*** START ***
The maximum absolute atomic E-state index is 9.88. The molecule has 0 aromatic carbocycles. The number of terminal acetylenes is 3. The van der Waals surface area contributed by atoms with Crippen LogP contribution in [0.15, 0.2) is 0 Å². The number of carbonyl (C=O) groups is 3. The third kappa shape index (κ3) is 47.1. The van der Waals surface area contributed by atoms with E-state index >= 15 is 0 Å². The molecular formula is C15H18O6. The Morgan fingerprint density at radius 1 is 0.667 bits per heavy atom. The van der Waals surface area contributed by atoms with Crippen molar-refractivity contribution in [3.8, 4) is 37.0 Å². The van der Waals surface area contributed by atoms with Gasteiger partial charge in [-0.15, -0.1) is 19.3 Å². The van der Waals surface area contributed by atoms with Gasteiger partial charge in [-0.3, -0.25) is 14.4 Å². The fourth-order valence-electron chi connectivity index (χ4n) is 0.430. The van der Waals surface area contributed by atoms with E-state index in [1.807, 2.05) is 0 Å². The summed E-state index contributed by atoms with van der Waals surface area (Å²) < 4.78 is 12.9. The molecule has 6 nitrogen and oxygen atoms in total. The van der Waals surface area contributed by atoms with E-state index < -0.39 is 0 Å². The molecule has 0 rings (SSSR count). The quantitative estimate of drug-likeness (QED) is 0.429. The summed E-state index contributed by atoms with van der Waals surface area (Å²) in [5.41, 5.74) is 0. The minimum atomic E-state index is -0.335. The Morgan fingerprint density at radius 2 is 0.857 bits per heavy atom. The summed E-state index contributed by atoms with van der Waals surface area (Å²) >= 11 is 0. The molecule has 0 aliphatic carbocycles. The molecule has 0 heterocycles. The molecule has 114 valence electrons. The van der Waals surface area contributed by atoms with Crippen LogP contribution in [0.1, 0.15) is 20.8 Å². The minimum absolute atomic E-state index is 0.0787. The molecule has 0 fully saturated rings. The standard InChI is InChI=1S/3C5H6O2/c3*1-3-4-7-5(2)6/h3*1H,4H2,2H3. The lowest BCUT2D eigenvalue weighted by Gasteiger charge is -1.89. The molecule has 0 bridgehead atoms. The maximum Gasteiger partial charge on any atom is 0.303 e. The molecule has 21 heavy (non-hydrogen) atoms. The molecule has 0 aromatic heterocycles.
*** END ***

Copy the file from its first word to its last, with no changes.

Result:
The maximum absolute atomic E-state index is 9.88. The molecule has 0 aromatic carbocycles. The number of terminal acetylenes is 3. The van der Waals surface area contributed by atoms with Crippen LogP contribution in [0.15, 0.2) is 0 Å². The number of carbonyl (C=O) groups is 3. The third kappa shape index (κ3) is 47.1. The van der Waals surface area contributed by atoms with E-state index >= 15 is 0 Å². The molecular formula is C15H18O6. The Morgan fingerprint density at radius 1 is 0.667 bits per heavy atom. The van der Waals surface area contributed by atoms with Crippen molar-refractivity contribution in [3.8, 4) is 37.0 Å². The van der Waals surface area contributed by atoms with Gasteiger partial charge in [-0.15, -0.1) is 19.3 Å². The van der Waals surface area contributed by atoms with Gasteiger partial charge in [-0.3, -0.25) is 14.4 Å². The fourth-order valence-electron chi connectivity index (χ4n) is 0.430. The van der Waals surface area contributed by atoms with E-state index in [1.807, 2.05) is 0 Å². The summed E-state index contributed by atoms with van der Waals surface area (Å²) < 4.78 is 12.9. The molecule has 6 nitrogen and oxygen atoms in total. The van der Waals surface area contributed by atoms with E-state index < -0.39 is 0 Å². The molecule has 0 rings (SSSR count). The quantitative estimate of drug-likeness (QED) is 0.429. The summed E-state index contributed by atoms with van der Waals surface area (Å²) in [5.41, 5.74) is 0. The minimum atomic E-state index is -0.335. The Morgan fingerprint density at radius 2 is 0.857 bits per heavy atom. The summed E-state index contributed by atoms with van der Waals surface area (Å²) >= 11 is 0. The molecule has 0 aliphatic carbocycles. The molecule has 0 heterocycles. The molecule has 114 valence electrons. The van der Waals surface area contributed by atoms with Crippen LogP contribution in [0.1, 0.15) is 20.8 Å². The minimum absolute atomic E-state index is 0.0787. The molecule has 0 fully saturated rings. The standard InChI is InChI=1S/3C5H6O2/c3*1-3-4-7-5(2)6/h3*1H,4H2,2H3. The lowest BCUT2D eigenvalue weighted by Gasteiger charge is -1.89. The molecule has 0 bridgehead atoms. The maximum Gasteiger partial charge on any atom is 0.303 e. The molecule has 21 heavy (non-hydrogen) atoms. The molecule has 0 aromatic heterocycles.